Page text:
The Washington PostDemocracy Dies in Darkness

Many ransomware attacks go unreported. The FBI and Congress want to change that.

An Exxon station in Washington after a cyberattack crippled the biggest fuel pipeline in the country. (Yuri Gripas/Reuters)

Congress, urged on by the nation’s top law enforcement agencies, is pushing to require companies to report ransomware attacks in an effort to help the government understand the scope of the threat.

At a Senate Judiciary Committee hearing on Tuesday, representatives of the Justice Department, FBI, Secret Service and the Cybersecurity and Infrastructure Security Agency all said Congress should consider passing a bill forcing companies that have been hit by a cyberattack to tell the government.

“The government and Congress does not have a full picture of the threat facing companies. Congress should enact legislation to require victims to report,” Richard Downing, a deputy assistant attorney general at Justice, said during the hearing.

The anatomy of a ransomware attack

Official knowledge of the scale of ransomware attacks is so murky that the government can’t say for sure whether China and Russia are cracking down on hackers operating out of their countries, said Eric Goldstein, executive assistant director at CISA, an agency created in 2018 to protect the United States from cyberattacks.

“We believe that only about a quarter of ransomware intrusions are actually reported,” he said. “It certainly could be the case that some ransomware actors have changed behavior for a variety of reasons; we simply don’t have the data to be able to answer that question.”

Ransomware attacks have emerged in the past few months as a major risk for American companies and institutions such as schools, hospitals and even city governments. Hackers can use methods as simple as a phishing email attack to steal data and lock the computer owner out of their system, then demand a ransom. Recent high-profile attacks on the Colonial Pipeline system that prompted a run on gasoline all along the East Coast in May and another hit on meat producer JBS have put pressure on politicians to respond.

Don’t be that employee: How to avoid ransomware attacks at work

Many of the attacks come from large, well-organized gangs that operate almost like businesses, negotiating ransoms with victims and then restoring access. They are mostly based in countries including Russia, Belarus and other Eastern European nations, according to security researchers. During a summit in June, President Biden told Russian President Vladimir Putin that the United States will take “any necessary action” to defend U.S. infrastructure, according to the White House.

Some laws already require companies to notify consumers if their data was leaked, but if an attacker is simply asking for money to restore access to a computer network, companies are generally off the hook for disclosure.

Politicians from both parties have already gotten together to propose legislation that would force companies in some sectors to report attacks.

In June, Sens. Mark R. Warner (D-Va.), Marco Rubio (R-Fla.) and Susan Collins (R-Maine) proposed a bill that would require companies that operate “critical infrastructure” such as emergency services, telecommunications networks and water utilities to tell the Department of Homeland Security within 24 hours of being hit. The bill would build on an order the Transportation Security Administration sent after the Colonial hack ordering pipeline companies to disclose future intrusions to the government.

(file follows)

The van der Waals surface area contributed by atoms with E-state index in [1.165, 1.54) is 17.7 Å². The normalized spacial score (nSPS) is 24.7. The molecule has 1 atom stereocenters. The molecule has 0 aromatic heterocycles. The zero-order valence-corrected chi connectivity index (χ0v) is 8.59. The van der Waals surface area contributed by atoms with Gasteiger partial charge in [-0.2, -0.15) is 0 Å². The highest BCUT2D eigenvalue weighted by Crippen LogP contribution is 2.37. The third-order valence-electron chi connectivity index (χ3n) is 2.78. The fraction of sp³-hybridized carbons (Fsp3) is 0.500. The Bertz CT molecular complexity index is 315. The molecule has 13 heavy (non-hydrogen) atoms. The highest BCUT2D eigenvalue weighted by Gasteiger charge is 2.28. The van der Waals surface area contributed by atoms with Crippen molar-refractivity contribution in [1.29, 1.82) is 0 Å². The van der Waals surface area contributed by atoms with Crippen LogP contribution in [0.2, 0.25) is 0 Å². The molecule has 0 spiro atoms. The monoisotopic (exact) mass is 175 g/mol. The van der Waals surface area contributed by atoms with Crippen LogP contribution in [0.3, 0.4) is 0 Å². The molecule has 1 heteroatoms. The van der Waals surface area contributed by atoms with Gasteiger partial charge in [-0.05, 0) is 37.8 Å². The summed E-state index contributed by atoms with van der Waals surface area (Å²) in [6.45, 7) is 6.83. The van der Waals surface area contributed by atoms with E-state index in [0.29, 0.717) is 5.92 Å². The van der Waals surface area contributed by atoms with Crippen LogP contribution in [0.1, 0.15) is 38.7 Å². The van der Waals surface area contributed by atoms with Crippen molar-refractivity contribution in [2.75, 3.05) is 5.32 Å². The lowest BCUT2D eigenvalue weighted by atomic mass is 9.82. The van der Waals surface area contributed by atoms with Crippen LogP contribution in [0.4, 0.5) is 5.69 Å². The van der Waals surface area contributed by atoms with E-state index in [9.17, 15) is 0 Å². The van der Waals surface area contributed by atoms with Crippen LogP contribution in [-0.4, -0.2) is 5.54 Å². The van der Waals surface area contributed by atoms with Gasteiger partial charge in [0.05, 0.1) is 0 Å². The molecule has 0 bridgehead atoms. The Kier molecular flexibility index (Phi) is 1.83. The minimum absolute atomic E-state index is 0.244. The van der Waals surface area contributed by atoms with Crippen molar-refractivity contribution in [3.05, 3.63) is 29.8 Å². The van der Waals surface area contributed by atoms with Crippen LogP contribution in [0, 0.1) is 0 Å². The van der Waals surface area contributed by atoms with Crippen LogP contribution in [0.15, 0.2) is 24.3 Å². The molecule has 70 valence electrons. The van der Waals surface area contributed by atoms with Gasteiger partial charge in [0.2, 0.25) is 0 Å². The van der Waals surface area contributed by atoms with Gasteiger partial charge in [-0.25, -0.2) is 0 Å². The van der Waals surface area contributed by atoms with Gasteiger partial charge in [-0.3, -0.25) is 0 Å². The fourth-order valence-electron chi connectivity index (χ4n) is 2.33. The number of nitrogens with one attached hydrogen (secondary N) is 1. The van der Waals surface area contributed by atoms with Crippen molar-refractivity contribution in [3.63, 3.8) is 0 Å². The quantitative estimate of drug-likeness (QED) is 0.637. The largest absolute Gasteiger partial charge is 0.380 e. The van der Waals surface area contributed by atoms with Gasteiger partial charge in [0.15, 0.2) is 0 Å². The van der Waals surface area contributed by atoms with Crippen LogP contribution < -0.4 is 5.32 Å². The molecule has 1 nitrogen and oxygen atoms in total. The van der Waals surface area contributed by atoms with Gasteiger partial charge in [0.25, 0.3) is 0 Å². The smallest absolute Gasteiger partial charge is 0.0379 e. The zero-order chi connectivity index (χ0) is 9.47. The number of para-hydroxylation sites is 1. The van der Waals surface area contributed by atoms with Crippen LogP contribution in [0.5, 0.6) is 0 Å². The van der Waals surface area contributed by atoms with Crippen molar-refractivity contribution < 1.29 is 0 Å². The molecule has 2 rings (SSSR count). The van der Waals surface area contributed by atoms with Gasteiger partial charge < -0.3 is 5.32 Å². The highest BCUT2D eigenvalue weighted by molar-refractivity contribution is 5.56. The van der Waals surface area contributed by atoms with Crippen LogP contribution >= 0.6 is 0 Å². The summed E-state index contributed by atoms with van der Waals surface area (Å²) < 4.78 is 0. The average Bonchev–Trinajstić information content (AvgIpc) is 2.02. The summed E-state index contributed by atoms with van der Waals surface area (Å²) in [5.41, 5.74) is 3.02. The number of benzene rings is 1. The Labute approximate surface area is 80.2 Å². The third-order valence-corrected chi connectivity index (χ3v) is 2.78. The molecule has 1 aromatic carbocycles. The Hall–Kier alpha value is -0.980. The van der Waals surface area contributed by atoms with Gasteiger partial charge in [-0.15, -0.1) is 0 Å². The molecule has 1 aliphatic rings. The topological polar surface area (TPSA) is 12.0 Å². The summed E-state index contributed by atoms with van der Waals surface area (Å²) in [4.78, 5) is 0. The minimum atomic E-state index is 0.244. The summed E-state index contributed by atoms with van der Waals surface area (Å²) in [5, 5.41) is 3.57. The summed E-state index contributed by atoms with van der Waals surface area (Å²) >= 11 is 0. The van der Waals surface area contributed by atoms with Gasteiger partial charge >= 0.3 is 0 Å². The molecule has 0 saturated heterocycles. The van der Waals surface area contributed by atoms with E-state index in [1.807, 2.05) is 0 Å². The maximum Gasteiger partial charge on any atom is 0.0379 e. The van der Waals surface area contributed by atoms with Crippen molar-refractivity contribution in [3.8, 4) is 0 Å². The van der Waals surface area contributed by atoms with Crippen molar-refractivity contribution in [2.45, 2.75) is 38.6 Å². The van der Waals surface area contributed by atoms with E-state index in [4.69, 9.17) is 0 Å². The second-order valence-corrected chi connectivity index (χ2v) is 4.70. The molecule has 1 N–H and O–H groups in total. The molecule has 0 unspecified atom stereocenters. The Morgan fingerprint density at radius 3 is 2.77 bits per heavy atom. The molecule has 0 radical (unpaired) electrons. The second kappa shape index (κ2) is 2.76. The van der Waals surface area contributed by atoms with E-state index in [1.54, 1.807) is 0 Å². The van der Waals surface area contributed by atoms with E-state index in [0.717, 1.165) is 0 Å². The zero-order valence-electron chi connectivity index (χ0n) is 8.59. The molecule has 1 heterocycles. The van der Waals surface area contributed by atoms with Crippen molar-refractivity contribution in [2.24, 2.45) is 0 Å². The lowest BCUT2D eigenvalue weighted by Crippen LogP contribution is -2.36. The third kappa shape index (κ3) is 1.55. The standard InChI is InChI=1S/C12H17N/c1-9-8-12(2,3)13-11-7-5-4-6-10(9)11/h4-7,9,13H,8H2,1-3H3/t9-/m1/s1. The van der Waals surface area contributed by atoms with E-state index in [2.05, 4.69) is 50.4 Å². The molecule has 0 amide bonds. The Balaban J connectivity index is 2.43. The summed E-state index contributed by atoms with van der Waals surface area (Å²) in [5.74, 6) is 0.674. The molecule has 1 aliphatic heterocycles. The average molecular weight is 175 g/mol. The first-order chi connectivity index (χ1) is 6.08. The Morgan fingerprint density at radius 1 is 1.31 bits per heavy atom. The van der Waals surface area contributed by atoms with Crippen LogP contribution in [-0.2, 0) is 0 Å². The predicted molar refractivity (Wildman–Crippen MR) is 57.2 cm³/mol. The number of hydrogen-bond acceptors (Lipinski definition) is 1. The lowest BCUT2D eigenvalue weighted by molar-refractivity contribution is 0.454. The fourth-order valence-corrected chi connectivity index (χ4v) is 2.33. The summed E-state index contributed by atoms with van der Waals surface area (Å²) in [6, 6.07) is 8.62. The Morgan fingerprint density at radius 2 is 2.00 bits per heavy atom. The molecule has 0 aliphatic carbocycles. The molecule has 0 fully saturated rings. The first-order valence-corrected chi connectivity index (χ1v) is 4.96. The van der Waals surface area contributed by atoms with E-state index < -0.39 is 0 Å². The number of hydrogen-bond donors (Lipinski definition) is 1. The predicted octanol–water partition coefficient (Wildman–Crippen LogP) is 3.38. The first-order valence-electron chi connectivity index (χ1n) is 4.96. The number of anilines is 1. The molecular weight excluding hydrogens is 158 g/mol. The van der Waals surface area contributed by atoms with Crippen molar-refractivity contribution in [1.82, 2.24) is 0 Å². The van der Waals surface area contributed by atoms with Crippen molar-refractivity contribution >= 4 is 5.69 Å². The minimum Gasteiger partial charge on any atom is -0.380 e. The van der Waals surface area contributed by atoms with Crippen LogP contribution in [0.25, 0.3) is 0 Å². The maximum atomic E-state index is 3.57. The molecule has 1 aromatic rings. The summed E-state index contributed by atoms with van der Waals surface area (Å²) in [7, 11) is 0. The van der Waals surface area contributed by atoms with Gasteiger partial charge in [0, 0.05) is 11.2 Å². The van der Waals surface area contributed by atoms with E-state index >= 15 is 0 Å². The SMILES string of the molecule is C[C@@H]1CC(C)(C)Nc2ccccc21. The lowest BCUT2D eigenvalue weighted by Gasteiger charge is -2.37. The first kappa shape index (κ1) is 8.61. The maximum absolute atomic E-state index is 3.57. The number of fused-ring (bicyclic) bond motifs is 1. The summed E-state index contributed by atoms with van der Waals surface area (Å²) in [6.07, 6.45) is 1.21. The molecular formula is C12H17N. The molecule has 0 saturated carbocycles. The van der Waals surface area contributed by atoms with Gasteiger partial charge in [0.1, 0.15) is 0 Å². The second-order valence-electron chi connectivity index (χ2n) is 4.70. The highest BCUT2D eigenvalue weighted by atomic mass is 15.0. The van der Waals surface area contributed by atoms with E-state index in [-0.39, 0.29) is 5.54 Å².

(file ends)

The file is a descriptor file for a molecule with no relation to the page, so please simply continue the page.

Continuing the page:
Another bill in the works, from Sen. Gary Peters (D-Mich.), would require companies to share information on hacks with the government while also trying to assist them in dealing with the fallout, according to Jay Bhargava, a spokesman for the senator.

The race is on to make hacked companies more accountable to government

Additional bills seek to target other elements of cybercrime, showing that U.S. politicians are focusing on the issue. A June bill from Sens. Sheldon Whitehouse (D-R.I.), Lindsey O. Graham (R-SC), Richard Blumenthal (D-Conn.) and Thom Tillis (R-N.C.) aims to increase criminal penalties for targeting critical infrastructure such as dams and hospitals. Whitehouse and Sen. Steve Daines (R-Mont.) also presented a bill in June asking DHS to study ways to strike back at hackers.

Companies are often reluctant to come forward when they’ve been hit because of the risk of casting a shadow over their brand, said Kurtis Minder, a ransomware negotiator and founder of the cybersecurity firm GroupSense. In his position he speaks to dozens of companies that have been hit by ransomware attacks.

“The main concern would be reputational damage and loss of revenue as a result,” Minder said. “If the government made these disclosures — to the extent that a breach disclosure is not already required by law — confidential, it would help. Bonus would be if the government actively assisted in the recovery.”

‘Holy moly!’: Inside Texas’ fight against a ransomware hack

Industry groups have opposed cybersecurity regulations in the past. In 2012, an effort by the Obama administration to set standards for security in critical industries was voted down by Republicans supported by the U.S. Chamber of Commerce and other trade groups.

On Tuesday, Whitehouse said it is time to overhaul security rules to protect against hacks.

“Over and over again, groups like the U.S. Chamber of Commerce have said ‘Don’t regulate us,’ ” he said at the hearing. “If you’re critical infrastructure, we should no longer tolerate this voluntary regime.”

A Chamber of Commerce spokesperson did not respond to a request for comment.

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